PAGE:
The Delhi Agreement 1952

Posted by on Déc 18, 2020 in Non classé | No Comments

Although the agreement called for the repatriation of Russian-speaking biharis to Bangladesh, the Pakistani government withdrew its promise to relocate the Community to Pakistan. [6] This led to the stateless Pakistani community stranded in Bangladesh. Kashmiri government officials texted with indian government officials and reached an agreement to approve key decisions of the Constituent Assembly of the J-K State. This agreement later became known as the Delhi Agreement, 1952. The main features of the agreement were: the Delhi Agreement was a trilateral agreement signed on 28 August 1973 between India, Pakistan and Bangladesh; and only ratified by India and Pakistan. [1] It allowed the repatriation of prisoners of war and interned officials held in the three countries after Bangladesh`s war of liberation in 1971. The agreement was criticized because Pakistan did not repatriate Urdu spokesmen to Bangladesh and failed to bring to justice 195 high-ranking military personnel accused of being admitted to the war. [2] There was total agreement on the position of the Sadar-i-Riyasat; Although the Sadar-i-Riyasat was chosen by state law, it had to be recognized as such by the Indian president before its installation; In other Indian states, the head of state was appointed by the president and, as such, his candidate, but the person who was to be appointed head had to be an acceptable person to the government of that state; No one who is not acceptable to the government can be pushed on the state as head of state. The difference in the case of Kashmir lies solely in the fact that Sadar-i-Riyasat is elected primarily by the legislative branch of the state itself, instead of being a candidate of the government and the president of India. With regard to the powers and functions of the Sadar-i-Riyasat, the following argument was agreed upon by mutual agreement among the PoWs, 195 Pakistani military officers detained in India were identified as the main suspects of war crimes.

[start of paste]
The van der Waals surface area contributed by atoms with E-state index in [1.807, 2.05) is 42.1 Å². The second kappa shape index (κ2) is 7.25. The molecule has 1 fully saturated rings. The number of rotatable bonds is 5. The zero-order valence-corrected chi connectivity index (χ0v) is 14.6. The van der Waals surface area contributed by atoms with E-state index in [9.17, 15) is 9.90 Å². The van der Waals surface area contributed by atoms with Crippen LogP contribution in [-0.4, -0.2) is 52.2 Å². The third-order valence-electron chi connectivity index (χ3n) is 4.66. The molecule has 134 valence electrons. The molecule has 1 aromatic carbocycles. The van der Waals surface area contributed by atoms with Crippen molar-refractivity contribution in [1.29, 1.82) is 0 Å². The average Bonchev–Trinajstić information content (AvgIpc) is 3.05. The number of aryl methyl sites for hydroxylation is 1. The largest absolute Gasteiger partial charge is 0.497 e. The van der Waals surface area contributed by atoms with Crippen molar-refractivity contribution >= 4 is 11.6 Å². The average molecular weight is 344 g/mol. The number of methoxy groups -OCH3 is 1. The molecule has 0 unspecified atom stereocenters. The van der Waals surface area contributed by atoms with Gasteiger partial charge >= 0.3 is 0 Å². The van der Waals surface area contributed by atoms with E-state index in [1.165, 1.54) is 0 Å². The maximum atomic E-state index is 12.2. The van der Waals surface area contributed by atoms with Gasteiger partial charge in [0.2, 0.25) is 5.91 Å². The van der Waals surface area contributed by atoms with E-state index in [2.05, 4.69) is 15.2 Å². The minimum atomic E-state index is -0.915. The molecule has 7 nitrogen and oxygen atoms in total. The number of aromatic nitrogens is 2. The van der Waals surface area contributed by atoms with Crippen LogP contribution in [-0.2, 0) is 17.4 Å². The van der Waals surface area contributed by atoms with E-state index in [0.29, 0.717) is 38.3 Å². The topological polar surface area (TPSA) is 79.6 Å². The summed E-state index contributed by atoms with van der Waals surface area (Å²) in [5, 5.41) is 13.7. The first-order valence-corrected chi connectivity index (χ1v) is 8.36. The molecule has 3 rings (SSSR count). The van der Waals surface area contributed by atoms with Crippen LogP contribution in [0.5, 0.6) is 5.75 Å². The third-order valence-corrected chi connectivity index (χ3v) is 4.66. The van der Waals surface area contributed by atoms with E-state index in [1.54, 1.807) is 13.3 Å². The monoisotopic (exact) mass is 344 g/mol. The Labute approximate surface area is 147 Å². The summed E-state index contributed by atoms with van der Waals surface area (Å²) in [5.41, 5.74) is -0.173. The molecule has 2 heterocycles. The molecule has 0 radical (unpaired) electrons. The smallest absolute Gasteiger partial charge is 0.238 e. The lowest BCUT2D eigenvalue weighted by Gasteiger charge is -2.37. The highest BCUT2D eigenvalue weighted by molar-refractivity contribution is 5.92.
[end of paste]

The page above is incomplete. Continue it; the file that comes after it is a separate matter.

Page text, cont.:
Pakistan insisted that they be released as one of its main demands. She urged several Muslim countries to refuse recognition of Bangladesh until the release of the 195 officers. [7] India preferred their repatriation to Pakistan. In the text of the agreement, Bangladeshi Foreign Minister Kamal Hossain stated that the treaty entered into force on 8 August 1973 and expired on 1 July 1974. Under the agreement, UNHCR oversaw the repatriation of citizens from Bangladesh and Pakistan. According to the UN, 121,695 Bengalis have been transferred from Pakistan to Bangladesh. Among them are senior Bengal officials and the military. 108,744 civilians and non-Bengali officials were transferred from Bangladesh to Pakistan. [4] India released 6,500 Pakistani PoWs, most of whom were transported by train to Pakistan. In 1974, General Niazi was the last Pakistani officer to be symbolically returned by the Wagah border. [4] Both parties agreed that the application of Article 356, which deals with the suspension of the state constitution and 360 in the event of financial difficulties, was not necessary.

The excesses and multiple crimes committed by these prisoners of war constituted war crimes, crimes against humanity and genocide, in accordance with the relevant provisions of UN General Assembly resolutions and international law, and there was a general consensus that persons accused of crimes such as 195 Pakistani prisoners of war should be brought to justice and subjected to ordinary judicial proceedings. [5] KL JAMMU Report as it reiterated his party`s commitment to restoring… Considering that jammu and the Kashmir Constituent Assembly consider that sovereignty remains in the State in all matters other than those mentioned in the Act of Accession, the Indian Government has accepted that the residual powers of the legislative branch, which are devolved to the Centre with respect to all states other than Jammu and Kashmir, have been delegated to the State itself; There has been a lot of discussion about « emergency powers »; the Indian government insisted on the application of Article 352 and authorized the President to declare a general emergency in the state